Liverpool council vote to scrap role of elected city mayor - going against public poll

The position of Mayor of Liverpool will be axed following the May 2023 local elections.

Liverpool City Council have opted to scrap the position of elected city mayor despite the public voting to keep the role.

At a town hall meeting on Wednesday night, councillors voted by a majority of 51 to 18 to axe the role following the May 2023 local elections and return to a council leader and cabinet executive model.

The move follows a public consultation that revealed Liverpudlians wanted to keep the mayor, however only 4% of residents responded to the poll.

Current mayor Joanne Anderson was elected in May last year on a campaign based on scrapping the position.

“If selected and elected as Mayor of Liverpool, I will actively campaign to give myself the boot!” she said. “The people of our city deserve the final say in a referendum on the mayoral model, but I will vote to scrap the position.”

Liverpool Mayor Joanne Anderson. Image: AFP via Getty Images

The role was brought back to the city in 2012 and there have been two Labour mayors over the last decade, with Joe Anderson preceeding Joanne Anderson.

The ruling Labour Party has been campaigning to change the system, but the final vote to do so was not greeted with universal approval at the town hall.

Liberal Democrats council leader Steve Radford, who ran for mayor in 2021, said Labour were ‘taking the micky’ out of voters, who had put the leader and cabinet model option at the bottom of their wanted list.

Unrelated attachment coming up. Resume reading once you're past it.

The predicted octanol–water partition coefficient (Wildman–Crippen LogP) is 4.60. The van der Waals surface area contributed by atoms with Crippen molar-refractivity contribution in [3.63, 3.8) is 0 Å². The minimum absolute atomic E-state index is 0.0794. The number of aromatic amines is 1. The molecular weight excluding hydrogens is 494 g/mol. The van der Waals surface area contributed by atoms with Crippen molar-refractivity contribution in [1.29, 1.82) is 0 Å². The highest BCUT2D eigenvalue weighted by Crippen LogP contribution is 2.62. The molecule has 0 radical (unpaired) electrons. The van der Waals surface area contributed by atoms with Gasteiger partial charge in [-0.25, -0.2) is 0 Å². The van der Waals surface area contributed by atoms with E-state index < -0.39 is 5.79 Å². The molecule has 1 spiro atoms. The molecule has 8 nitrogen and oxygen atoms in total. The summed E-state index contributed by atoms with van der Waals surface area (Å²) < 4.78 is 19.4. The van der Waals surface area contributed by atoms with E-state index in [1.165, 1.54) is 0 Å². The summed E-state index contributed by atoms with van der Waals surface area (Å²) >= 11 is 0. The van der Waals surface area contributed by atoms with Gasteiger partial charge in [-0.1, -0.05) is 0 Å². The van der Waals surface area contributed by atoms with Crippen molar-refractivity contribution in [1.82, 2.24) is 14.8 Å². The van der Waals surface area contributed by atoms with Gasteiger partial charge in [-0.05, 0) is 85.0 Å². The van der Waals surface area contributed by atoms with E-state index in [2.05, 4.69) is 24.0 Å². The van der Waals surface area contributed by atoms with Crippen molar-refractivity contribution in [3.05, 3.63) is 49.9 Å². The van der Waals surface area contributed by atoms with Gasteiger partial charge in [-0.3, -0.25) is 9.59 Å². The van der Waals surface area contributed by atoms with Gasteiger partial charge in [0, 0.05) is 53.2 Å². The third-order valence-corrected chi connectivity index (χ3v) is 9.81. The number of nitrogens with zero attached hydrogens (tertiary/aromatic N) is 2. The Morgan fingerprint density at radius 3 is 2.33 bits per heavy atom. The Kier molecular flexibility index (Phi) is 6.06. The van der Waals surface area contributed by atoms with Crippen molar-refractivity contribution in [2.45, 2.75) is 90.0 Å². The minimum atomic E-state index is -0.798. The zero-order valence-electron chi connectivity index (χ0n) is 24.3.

"You are saying we are going to vote for the least popular option and after asking the people of the city, we don’t give a damn what they think," he added.

Of the 11,519 people who responded to the governance poll, 40.9% wanted to keep the role of mayor, 32.9% preferred a committee model and only 23.6% opted for council leader.

‘Huge challenges’ ahead for council

On Monday the chief executive of Liverpool City Council stepped down with immediate effect after four years in post.

In a statement, Tony Reeves, who has seen many changes and controversies at the council since taking on the role, expressed sadness about leaving and said that ‘huge challenges’ still remained.

Tony Reeves was CEO for four years. Image: Liverpool City Council

He resigns with the local authority being overseen by government commissioners following a damning report into some of the council’s practices.

In early December 2020, former mayor Joe Anderson was one of five men arrested as part of an investigation by police which included allegations of corruption at the council. All those arrested denied the allegations.

Government commissioners were installed at the council last year following results of the Best Value Inspection report, led by Max Caller, which found failures in the organisation.

The council praised Mr Reeves for responding positively to the Best Value Inspection and providing leadership through the COVID-19 pandemic.

Mr Reeves said he was "immensely proud" of his achievements as chief executive but some critics celebrated his departure from the local authority.

Councillor Sam Gorst tweeted: “The CEO down and only the mayor to go. Bring on May 2023. Change is coming.”